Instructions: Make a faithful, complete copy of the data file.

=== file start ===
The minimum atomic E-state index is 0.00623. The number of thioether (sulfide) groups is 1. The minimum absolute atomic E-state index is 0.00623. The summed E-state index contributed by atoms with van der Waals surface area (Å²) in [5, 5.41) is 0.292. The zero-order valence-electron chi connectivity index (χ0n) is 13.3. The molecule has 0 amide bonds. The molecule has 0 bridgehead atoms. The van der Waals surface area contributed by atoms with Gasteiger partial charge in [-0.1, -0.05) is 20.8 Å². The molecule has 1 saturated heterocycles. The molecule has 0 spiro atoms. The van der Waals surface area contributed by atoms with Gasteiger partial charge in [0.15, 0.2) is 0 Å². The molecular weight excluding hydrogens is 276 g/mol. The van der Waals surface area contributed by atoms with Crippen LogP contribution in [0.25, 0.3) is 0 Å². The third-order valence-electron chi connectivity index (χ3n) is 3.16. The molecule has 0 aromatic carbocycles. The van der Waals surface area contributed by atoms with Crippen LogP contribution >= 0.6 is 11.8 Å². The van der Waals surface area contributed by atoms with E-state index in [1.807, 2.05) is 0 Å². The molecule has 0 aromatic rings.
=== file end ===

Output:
The minimum atomic E-state index is 0.00623. The number of thioether (sulfide) groups is 1. The minimum absolute atomic E-state index is 0.00623. The summed E-state index contributed by atoms with van der Waals surface area (Å²) in [5, 5.41) is 0.292. The zero-order valence-electron chi connectivity index (χ0n) is 13.3. The molecule has 0 amide bonds. The molecule has 0 bridgehead atoms. The van der Waals surface area contributed by atoms with Gasteiger partial charge in [-0.1, -0.05) is 20.8 Å². The molecule has 1 saturated heterocycles. The molecule has 0 spiro atoms. The van der Waals surface area contributed by atoms with Gasteiger partial charge in [0.15, 0.2) is 0 Å². The molecular weight excluding hydrogens is 276 g/mol. The van der Waals surface area contributed by atoms with Crippen LogP contribution in [0.25, 0.3) is 0 Å². The third-order valence-electron chi connectivity index (χ3n) is 3.16. The molecule has 0 aromatic carbocycles. The van der Waals surface area contributed by atoms with Crippen LogP contribution >= 0.6 is 11.8 Å². The van der Waals surface area contributed by atoms with E-state index in [1.807, 2.05) is 0 Å². The molecule has 0 aromatic rings.